The Still Sad Music
Outskirts Press (2017)
Reviewed by Kimberly Luyckx for Reader Views (12/17)
“I think I may be losing it.” From its very first sentence, this introspective novel pulls you into the mind of its leading character, Jeffery Killingsworth. “A Still Sad Music” begins when Jeffery is fourteen years old and at the peak of adolescence. Despite his childish mannerisms, Jeffery experiences situations on a deep emotional level. As author, Shawn Merritt, reveals the story of this young boy, we learn that Jeffery has to face many of life’s most difficult situations, death, depression and suicidal tendencies, at an early age. In an attempt to wipe out the sadness that covers his world, the character spins into a tornado of substance abuse. All along Jeffery’s journey you are a front seat passenger to his vivid imagination. And you quickly learn that you must hold on tight because the ride is a wild one.
Depression and substance abuse are difficult conditions to witness yet the author lays everything on the table so that we can suffer along with his central figure. Even the boy’s name, Killingsworth, foreshadows the bleak existence for which the protagonist is destined. The novel displays an intelligent writing style that is reflective of Merritt’s advanced study of literature. I was impressed with his narration and character development. While Merritt’s descriptive verse feels a bit unrealistic for a boy of fourteen, the words ring true when Jeffery transitions into a competent college student. Although mostly solemn and downtrodden, Jeffery is easy to connect to and I was silently rooting for him throughout the book. His inner most thoughts and feelings are unrestrained and gritty. There were times when I felt hopeless and wanted Jeffery to give up but there were also times when, like Jeffery, I could be pulled out of the abyss and plunked back into reality.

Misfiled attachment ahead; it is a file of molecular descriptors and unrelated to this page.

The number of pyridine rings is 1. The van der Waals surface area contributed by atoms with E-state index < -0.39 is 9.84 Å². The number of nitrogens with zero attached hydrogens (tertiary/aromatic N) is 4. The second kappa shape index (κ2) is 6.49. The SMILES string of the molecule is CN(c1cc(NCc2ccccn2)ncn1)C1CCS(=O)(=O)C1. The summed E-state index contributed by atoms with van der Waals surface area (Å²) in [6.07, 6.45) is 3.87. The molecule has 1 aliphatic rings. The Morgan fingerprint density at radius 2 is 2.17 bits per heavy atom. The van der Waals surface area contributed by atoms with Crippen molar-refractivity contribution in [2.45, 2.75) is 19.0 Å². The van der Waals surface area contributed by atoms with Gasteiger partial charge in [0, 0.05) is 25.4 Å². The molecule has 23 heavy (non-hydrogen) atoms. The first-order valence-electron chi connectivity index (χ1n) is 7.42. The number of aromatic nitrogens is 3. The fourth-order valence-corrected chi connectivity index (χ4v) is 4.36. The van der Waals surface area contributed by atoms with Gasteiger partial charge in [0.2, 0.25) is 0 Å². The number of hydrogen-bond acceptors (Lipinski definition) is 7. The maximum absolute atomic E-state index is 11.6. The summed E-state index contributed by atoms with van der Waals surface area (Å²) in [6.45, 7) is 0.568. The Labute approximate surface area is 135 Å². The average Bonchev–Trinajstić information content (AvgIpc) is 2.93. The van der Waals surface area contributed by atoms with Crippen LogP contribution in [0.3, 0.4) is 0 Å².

“The Sad Still Music” presents one young man’s struggle with anxiety, depression, addiction and suicidal thoughts. At times the battle is too tough to bear and we watch the main character careen into oblivion with drugs and alcohol paving the way. In many ways the novel also paints the larger picture of mankind’s struggle with life on earth. Through it all, Shawn Merritt’s book leaves you with a ray of hope that humanity, although inherently tragic, can win the war with misery and forge a path to peace and contentment. This is a good read for those who are curious about addiction and want to get to the heart of its causes. Like the novel, “Go Ask Alice,” it is a raw and riveting read that puts things in perspective.